Back in London, the FTSE 250 is faring less well than the FTSE 250 despite a warm reception given to the updates to online casino operator 888 Holdings PLC (LON:888) and engineering company Weir Group PLC (LON:WEIR).
888 was up 14% at 172p after it raised full-year guidance while Weir was up 7.5% at 1,110.5p after the company said it would be refinancing a US$950mln and a £200mln loan.
11.55am: FTSE 100 scores a ton
It is clearly, to use the stock market jargon, a “risk-on” day, with investors encouraged by yesterday’s results of the Fed’s banking stress tests.
The FTSE 100 was up 100 points (1.6%) at 6,247.
“After the close of trading in New York last night, the Federal Reserve issued the results of the banks stress test, and by and large they are in good shape,” reported CMC’s David Madden.
“When the central bank ran an extreme pandemic related scenario, a number of banks came close to the minimum capital requirement. Bank’s dividends will be capped at their current levels. Traders reacted well to the news and that has lifted the mood on this side of the Atlantic. The rising number of COVID-19 cases around the globe is still an issue, but dealers are ignoring it for now,” he added.
Did someone mention the coronavirus?
The latest coronavirus update from Pantheon Macroeconomics noted that new US cases yesterday jumped to 40,000, from 27,800 on Thursday of last week, which is a 44.0% increase.
“This slightly overstates the true increase, however, because Wisconsin reported a large number of probable cases for the first time. Adjusting for this, cases in the 50 states plus DC rose 41.5%,” calculated Ian Shepherdson, the chief economist at Pantheon.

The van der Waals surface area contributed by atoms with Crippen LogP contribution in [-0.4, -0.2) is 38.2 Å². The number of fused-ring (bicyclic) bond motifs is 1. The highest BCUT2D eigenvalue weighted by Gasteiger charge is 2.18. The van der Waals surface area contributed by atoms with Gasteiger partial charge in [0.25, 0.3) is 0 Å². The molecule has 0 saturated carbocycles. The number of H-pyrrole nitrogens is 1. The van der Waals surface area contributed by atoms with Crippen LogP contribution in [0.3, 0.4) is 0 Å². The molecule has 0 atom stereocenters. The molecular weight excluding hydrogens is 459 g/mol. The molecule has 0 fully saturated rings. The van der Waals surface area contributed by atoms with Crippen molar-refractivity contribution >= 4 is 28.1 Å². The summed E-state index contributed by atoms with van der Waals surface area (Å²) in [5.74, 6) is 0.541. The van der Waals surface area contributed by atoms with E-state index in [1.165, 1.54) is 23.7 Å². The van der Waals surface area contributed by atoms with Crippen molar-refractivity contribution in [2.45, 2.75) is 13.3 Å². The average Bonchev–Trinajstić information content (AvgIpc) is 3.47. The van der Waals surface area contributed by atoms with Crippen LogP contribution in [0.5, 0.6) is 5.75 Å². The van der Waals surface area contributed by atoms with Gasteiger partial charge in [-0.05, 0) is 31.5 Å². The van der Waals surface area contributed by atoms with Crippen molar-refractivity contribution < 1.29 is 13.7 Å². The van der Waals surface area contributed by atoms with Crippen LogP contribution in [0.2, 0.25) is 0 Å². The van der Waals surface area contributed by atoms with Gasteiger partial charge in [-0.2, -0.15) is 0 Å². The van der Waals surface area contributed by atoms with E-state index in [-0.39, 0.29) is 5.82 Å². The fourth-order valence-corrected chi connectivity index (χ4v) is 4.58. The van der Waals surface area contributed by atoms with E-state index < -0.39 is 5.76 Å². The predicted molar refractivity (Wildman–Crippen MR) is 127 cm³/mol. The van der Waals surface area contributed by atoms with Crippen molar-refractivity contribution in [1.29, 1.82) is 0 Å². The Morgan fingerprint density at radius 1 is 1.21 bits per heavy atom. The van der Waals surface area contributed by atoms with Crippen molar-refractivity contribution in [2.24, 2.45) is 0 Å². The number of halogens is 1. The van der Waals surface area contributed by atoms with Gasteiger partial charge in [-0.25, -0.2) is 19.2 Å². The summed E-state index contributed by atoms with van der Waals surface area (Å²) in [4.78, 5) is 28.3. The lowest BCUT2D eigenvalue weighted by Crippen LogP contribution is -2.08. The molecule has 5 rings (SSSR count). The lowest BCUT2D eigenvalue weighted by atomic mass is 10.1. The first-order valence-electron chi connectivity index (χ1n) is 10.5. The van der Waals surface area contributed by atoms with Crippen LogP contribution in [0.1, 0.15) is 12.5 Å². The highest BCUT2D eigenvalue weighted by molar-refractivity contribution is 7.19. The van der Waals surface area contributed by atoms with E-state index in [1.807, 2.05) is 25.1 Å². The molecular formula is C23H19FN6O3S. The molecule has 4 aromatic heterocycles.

The US remains on course for 100K new cases per day before mid-July, unless changes in peoples’ behaviour in the worst-hit states cause a slowdown in the rate of increase. It’s too early to see that in the case data, but restaurant diner numbers and employment at small firms is falling across the South and West,” Shepherdson said.
The Pantheon economist is a bit more sanguine about the situation where the number of cases continues to fall, although he is alarmed at the “scenes of hugely overcrowded beaches on the south coast yesterday will result in an increase in cases in a couple weeks’ time, mirroring the post-Memorial Day rise in many US states”.
Of course, he’s not the first person to be aghast at the sight of semi-naked Brits revelling in the sunshine.
10.15am: Intu plunges as refinancing talks founder
Just nine Footsie stocks are failing to make progress this morning (and one of those is a non-mover) as investors continue to accentuate the positive.
“COVID-19 cases are still rising in the US but so, too, are financial markets,” was the pithy observation of ING’s Chris Turner.
AJ Bell investment director Russ Mould observed that: “Governments and central banks continue to shield equities from the bad news on fresh spikes in coronavirus and evidence of the economic damage wrought by the pandemic.”
That’s his explanation for a strong end to the week for the FTSE 100, which is up more than 1%.
The question is how long fiscal and monetary largesse can keep the rally going.
“The upcoming second-quarter results season could result in a collision with reality as the impact of COVID-19 really hits corporate profits,” he cautioned.
A collision with reality has already taken place at shopping centres owner Intu Properties PLC (LON:INTU), where the shares have halved as investors bale out ahead of a highly probably call to the administrators this evening.
“Intu had clearly been in distress due to the rapidly deteriorating retail market conditions especially under COVID-19; however, this outcome will still make some retail landlords and investors pause. Many would have thought that Intu could have avoided administration since investment markets remain effectively closed, with landlords unable to sell assets – particularly shopping centres.
“Administrators will face considerable challenges given the significant asset management requirements to stabilise these shopping centres. The threat of a fire sale looms large and would cause a negative ripple across the sector,” warned Colm Lauder, the property sector analyst at Irish stockbroker, Goodbody.
Anyone want further evidence of how the North East is ignored by national news? Not seen a single mention of Eldon Square or Metro Centre in coverage of Intu’s financial woes, despite the fact that the Metro Centre is Europe’s largest indoor shopping complex
— Howard Walker (@1HowardWalker) June 26, 2020
8.30am: Tesco falls as investors assess costs of growth